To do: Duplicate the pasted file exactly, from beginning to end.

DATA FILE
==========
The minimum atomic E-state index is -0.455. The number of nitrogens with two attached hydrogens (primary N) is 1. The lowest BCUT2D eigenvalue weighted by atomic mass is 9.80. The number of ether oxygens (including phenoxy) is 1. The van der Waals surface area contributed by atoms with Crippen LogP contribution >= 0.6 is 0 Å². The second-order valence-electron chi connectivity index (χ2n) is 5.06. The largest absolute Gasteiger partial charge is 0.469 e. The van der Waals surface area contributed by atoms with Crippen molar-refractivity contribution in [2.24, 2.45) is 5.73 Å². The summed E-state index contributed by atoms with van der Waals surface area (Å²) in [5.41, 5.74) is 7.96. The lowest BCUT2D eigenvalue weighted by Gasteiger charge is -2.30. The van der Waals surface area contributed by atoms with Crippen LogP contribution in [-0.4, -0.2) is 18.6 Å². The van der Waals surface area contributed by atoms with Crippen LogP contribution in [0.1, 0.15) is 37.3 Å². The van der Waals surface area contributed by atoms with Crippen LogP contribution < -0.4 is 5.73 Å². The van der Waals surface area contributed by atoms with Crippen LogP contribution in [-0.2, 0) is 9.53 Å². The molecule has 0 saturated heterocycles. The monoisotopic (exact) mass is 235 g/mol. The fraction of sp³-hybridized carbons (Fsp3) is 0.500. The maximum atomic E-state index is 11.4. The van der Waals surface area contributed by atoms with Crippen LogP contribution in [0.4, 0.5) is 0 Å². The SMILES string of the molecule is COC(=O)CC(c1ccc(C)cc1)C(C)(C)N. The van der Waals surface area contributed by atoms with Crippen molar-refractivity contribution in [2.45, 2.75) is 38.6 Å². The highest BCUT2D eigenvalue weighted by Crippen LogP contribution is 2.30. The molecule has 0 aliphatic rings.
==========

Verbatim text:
The minimum atomic E-state index is -0.455. The number of nitrogens with two attached hydrogens (primary N) is 1. The lowest BCUT2D eigenvalue weighted by atomic mass is 9.80. The number of ether oxygens (including phenoxy) is 1. The van der Waals surface area contributed by atoms with Crippen LogP contribution >= 0.6 is 0 Å². The second-order valence-electron chi connectivity index (χ2n) is 5.06. The largest absolute Gasteiger partial charge is 0.469 e. The van der Waals surface area contributed by atoms with Crippen molar-refractivity contribution in [2.24, 2.45) is 5.73 Å². The summed E-state index contributed by atoms with van der Waals surface area (Å²) in [5.41, 5.74) is 7.96. The lowest BCUT2D eigenvalue weighted by Gasteiger charge is -2.30. The van der Waals surface area contributed by atoms with Crippen LogP contribution in [-0.4, -0.2) is 18.6 Å². The van der Waals surface area contributed by atoms with Crippen LogP contribution in [0.1, 0.15) is 37.3 Å². The van der Waals surface area contributed by atoms with Crippen LogP contribution < -0.4 is 5.73 Å². The van der Waals surface area contributed by atoms with Crippen LogP contribution in [-0.2, 0) is 9.53 Å². The molecule has 0 saturated heterocycles. The monoisotopic (exact) mass is 235 g/mol. The fraction of sp³-hybridized carbons (Fsp3) is 0.500. The maximum atomic E-state index is 11.4. The van der Waals surface area contributed by atoms with Crippen LogP contribution in [0.4, 0.5) is 0 Å². The SMILES string of the molecule is COC(=O)CC(c1ccc(C)cc1)C(C)(C)N. The van der Waals surface area contributed by atoms with Crippen molar-refractivity contribution in [2.45, 2.75) is 38.6 Å². The highest BCUT2D eigenvalue weighted by Crippen LogP contribution is 2.30. The molecule has 0 aliphatic rings.